Next week the U.S. Supreme Court will hear arguments on whether the Affordable Care Act’s contraception mandate – the requirement that employers provide employee health insurance that covers contraception – impermissibly infringes on the religious liberty of religiously motivated corporations. The legal battles over the mandate have been legion; more than 300 plaintiffs have filed more than 90 cases across the country, all contending that providing health coverage for contraception would require them to violate their faith.

Mark McCormick: Ike was civil rights leader

If you’ve followed the news in the past few months or the past nine years, you may know of my support for renaming the new airport after President Dwight D. Eisenhower. That might puzzle you. It shouldn’t.

Doyle McManus: ‘Millennials’ are a powerful part of electorate

If you’re older than 34, I’m sorry to break it to you, but you’re no longer the wave of the future. That distinction belongs to those born between 1980 and 2002, dubbed the “millennial generation” because they began to come of age at the turn of the century.

Dan K. Thomasson: Later school start is a boost for teens

A growing number of public school administrators are capitulating to the obvious – that it is better for teenagers to get extra sleep at home than in the classroom. It’s about time.

Tom Bell: Bring Medicaid money back to state

It is true: There is no such thing as free money (“Count the cost of expansion,” March 13 Opinion). In 2013 and 2014, Kansans will have contributed $161.7 million in “pay-fors” for Medicaid expansion. These “pay-fors” will continue whether or not our state decides to expand Medicaid. These “pay-fors” come in the form of Medicare cuts to hospitals and providers, insurance provider fees and, in the future, employer penalties. We all are affected by these losses to our state.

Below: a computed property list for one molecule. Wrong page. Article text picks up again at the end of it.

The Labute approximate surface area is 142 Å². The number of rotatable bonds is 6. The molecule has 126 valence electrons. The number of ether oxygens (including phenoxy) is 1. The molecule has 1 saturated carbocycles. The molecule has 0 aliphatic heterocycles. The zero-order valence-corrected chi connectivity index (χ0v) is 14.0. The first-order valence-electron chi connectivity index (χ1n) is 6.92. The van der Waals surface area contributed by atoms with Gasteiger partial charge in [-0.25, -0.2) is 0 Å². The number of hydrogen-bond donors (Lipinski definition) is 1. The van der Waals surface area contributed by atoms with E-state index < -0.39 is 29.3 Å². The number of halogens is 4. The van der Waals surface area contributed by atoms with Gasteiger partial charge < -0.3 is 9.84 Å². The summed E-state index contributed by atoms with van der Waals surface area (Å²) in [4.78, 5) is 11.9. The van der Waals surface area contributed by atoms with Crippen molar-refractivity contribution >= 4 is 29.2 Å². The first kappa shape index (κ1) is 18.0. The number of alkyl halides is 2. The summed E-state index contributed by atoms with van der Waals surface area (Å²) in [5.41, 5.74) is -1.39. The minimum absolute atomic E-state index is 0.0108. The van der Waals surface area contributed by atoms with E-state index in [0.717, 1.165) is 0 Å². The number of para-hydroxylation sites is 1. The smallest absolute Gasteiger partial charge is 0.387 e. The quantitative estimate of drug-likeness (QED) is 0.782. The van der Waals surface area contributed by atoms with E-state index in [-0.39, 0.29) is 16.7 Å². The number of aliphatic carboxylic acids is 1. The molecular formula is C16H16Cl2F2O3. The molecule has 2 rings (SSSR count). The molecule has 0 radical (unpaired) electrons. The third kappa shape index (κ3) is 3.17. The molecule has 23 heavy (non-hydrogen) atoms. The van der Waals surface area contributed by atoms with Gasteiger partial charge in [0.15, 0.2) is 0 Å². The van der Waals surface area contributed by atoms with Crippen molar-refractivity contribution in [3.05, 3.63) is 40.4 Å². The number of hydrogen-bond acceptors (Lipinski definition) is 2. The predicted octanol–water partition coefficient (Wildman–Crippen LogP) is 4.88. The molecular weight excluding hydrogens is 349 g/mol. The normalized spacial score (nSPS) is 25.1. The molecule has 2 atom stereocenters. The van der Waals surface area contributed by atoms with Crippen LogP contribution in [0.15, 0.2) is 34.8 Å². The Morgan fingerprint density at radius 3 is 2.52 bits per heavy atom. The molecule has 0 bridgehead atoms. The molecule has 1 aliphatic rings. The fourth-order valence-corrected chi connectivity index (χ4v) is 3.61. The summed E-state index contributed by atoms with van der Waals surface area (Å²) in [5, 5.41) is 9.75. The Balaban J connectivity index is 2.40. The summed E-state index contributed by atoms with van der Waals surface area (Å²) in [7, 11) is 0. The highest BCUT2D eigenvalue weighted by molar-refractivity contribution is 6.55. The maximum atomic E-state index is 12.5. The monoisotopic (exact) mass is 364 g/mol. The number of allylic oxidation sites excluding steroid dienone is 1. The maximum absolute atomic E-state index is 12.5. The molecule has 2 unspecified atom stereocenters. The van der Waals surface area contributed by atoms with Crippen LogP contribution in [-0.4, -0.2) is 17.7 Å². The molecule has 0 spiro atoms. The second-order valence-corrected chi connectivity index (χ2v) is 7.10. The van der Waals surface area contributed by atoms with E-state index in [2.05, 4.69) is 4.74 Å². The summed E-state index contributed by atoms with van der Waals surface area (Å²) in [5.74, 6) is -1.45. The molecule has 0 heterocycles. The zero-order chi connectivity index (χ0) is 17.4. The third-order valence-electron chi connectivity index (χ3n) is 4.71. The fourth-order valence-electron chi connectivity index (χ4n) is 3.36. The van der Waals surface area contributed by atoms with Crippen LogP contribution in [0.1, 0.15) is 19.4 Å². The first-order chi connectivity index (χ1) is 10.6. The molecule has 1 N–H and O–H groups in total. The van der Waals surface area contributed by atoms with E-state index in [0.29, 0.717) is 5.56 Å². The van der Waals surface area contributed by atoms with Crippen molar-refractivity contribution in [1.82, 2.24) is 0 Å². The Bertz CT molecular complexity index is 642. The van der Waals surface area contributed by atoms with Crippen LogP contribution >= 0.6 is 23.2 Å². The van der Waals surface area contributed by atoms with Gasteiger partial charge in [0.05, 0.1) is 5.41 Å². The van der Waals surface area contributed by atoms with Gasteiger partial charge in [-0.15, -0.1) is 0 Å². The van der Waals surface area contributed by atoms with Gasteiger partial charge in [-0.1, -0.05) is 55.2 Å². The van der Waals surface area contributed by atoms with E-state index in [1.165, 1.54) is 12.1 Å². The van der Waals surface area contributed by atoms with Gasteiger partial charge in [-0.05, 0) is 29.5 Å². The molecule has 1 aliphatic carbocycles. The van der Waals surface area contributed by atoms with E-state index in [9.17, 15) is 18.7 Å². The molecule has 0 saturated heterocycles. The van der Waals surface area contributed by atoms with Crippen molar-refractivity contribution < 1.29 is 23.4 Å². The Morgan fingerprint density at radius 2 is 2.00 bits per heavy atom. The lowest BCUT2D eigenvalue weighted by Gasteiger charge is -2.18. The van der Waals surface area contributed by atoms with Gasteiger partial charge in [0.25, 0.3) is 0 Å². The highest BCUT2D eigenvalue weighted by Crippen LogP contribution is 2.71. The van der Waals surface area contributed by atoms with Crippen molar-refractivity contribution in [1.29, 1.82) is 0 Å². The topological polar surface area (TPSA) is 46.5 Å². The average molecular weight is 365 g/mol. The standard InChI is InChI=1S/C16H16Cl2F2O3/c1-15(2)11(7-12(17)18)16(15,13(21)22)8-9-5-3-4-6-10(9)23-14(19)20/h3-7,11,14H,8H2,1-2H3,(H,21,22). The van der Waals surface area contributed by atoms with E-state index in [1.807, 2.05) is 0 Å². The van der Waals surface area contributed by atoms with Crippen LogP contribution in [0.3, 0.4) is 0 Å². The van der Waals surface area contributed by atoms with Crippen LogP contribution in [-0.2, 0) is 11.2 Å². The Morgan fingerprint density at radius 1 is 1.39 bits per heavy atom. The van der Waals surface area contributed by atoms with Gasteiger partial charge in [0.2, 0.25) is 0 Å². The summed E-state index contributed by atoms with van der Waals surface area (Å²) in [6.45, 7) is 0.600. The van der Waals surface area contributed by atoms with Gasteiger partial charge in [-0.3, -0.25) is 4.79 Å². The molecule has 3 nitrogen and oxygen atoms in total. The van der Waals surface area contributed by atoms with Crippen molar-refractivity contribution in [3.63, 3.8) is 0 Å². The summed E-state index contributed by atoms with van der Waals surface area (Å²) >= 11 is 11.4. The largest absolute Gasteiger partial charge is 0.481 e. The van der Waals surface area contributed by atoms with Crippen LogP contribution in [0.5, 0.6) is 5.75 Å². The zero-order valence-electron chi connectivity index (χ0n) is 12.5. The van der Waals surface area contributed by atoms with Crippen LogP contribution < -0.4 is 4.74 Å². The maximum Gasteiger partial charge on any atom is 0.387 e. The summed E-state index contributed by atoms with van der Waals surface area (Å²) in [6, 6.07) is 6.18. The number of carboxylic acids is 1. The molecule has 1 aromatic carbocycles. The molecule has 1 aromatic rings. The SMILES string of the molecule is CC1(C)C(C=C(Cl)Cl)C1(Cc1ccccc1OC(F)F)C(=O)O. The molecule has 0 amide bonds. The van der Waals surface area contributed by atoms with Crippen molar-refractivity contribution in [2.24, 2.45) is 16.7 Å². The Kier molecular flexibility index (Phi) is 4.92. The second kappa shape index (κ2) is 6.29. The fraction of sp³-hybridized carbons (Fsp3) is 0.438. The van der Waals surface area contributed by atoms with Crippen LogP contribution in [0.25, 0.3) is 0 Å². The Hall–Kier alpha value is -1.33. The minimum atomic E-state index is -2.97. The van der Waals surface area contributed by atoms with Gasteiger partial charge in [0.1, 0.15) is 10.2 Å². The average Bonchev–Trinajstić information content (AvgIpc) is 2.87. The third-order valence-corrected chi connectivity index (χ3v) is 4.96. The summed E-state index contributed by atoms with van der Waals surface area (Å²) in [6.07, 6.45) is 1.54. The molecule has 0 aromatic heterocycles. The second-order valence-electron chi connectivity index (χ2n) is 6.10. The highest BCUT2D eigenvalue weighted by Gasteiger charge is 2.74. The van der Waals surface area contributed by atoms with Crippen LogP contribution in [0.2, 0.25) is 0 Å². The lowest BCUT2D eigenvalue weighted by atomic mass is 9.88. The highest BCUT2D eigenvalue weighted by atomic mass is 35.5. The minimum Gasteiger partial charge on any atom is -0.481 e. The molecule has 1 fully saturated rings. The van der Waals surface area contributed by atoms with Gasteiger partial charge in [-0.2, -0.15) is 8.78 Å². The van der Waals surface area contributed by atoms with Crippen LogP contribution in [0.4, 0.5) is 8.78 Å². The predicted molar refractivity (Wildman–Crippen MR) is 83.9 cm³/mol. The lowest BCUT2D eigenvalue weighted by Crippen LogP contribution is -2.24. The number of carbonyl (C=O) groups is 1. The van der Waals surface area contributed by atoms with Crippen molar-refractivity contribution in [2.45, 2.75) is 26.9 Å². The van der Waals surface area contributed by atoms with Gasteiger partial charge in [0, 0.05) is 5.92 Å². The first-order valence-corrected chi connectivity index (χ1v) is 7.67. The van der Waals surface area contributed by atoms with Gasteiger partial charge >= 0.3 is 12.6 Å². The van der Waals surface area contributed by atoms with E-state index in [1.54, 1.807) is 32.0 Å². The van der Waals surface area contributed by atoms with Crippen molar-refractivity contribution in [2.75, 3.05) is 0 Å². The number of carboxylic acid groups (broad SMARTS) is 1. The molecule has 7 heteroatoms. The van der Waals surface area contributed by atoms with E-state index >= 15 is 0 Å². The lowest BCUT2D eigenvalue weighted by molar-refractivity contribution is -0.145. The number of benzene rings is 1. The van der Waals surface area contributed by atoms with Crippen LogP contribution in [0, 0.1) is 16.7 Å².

Cal Thomas: Can’t get satisfaction? Focus on what matters

Every year we are subjected to lists. Forbes magazine lists the world’s wealthiest individuals. Time magazine lists the most “influential” people, though real influence is difficult to define or quantify.

William Saletan: The Crimean farce

The people of Crimea have spoken. In Sunday’s referendum, they voted overwhelmingly to secede from Ukraine and join Russia. According to Russia’s Itar-Tass news agency, the vote was 93 to 7 percent. According to Russia Today, it was 96 to 3 percent.

Jim Hoy: Conservation easements good for Kansas

In 2007, my wife and I, in consultation with our children, placed a conservation easement on our Flint Hills ranch near Cassoday with Ranchland Trust of Kansas. The open range that my grandfather rode when he loose-herded cattle in the Flint Hills is now fenced, but cattle still graze on our grass, just as they did then.

David Brooks: The leaderless doctrine

We’re in the middle of a remarkable shift in how Americans see the world and their own country’s role in the world. For the first time in half a century, a majority of Americans say that the U.S. should be less engaged in world affairs, according to the most recent Pew Research Center survey. For the first time in recorded history, a majority of Americans believe that their country has a declining influence on what’s happening around the globe. A slight majority of Americans now say that their country is doing too much to help solve the world’s problems.

Lawton R. Nuss: Legislators linking money to court reforms

Last year, certain legislators tried to change the people’s constitutional process for selecting Kansas Supreme Court justices. Several sought endorsement of their proposal by the Kansas District Judges’ Association. After the endorsement attempt failed, one legislator vigorously denied linking support for changing the selection process to providing funding of overdue pay raises for judicial branch employees.

John Dickerson: The Senate and the CIA at war

How do you spy on a spy? In the case of Senate investigators, you do it by adopting some of their methods.